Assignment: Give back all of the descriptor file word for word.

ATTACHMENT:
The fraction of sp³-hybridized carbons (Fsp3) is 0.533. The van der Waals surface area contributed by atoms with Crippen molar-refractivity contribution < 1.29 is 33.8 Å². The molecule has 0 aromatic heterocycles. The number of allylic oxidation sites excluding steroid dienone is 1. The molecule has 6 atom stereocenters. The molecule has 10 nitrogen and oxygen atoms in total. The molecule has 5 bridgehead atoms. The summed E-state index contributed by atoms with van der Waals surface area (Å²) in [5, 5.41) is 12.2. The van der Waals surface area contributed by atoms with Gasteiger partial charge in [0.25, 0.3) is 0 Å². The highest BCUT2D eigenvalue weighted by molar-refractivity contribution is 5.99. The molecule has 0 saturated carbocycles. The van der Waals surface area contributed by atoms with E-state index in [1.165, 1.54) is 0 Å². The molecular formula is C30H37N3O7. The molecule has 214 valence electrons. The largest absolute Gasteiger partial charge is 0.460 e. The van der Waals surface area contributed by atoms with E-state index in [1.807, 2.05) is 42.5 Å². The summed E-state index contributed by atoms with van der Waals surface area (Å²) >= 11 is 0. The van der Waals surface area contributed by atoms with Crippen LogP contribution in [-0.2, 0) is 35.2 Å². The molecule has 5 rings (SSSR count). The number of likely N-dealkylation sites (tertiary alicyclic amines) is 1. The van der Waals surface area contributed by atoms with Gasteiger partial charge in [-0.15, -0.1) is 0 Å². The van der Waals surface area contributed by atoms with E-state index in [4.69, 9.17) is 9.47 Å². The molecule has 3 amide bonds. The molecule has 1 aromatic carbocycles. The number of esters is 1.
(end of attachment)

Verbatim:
The fraction of sp³-hybridized carbons (Fsp3) is 0.533. The van der Waals surface area contributed by atoms with Crippen molar-refractivity contribution < 1.29 is 33.8 Å². The molecule has 0 aromatic heterocycles. The number of allylic oxidation sites excluding steroid dienone is 1. The molecule has 6 atom stereocenters. The molecule has 10 nitrogen and oxygen atoms in total. The molecule has 5 bridgehead atoms. The summed E-state index contributed by atoms with van der Waals surface area (Å²) in [5, 5.41) is 12.2. The van der Waals surface area contributed by atoms with Gasteiger partial charge in [0.25, 0.3) is 0 Å². The highest BCUT2D eigenvalue weighted by molar-refractivity contribution is 5.99. The molecule has 0 saturated carbocycles. The van der Waals surface area contributed by atoms with E-state index in [1.165, 1.54) is 0 Å². The molecular formula is C30H37N3O7. The molecule has 214 valence electrons. The largest absolute Gasteiger partial charge is 0.460 e. The van der Waals surface area contributed by atoms with E-state index in [1.807, 2.05) is 42.5 Å². The summed E-state index contributed by atoms with van der Waals surface area (Å²) >= 11 is 0. The van der Waals surface area contributed by atoms with Crippen LogP contribution in [-0.2, 0) is 35.2 Å². The molecule has 5 rings (SSSR count). The number of likely N-dealkylation sites (tertiary alicyclic amines) is 1. The van der Waals surface area contributed by atoms with Gasteiger partial charge in [-0.15, -0.1) is 0 Å². The van der Waals surface area contributed by atoms with E-state index in [4.69, 9.17) is 9.47 Å². The molecule has 3 amide bonds. The molecule has 1 aromatic carbocycles. The number of esters is 1.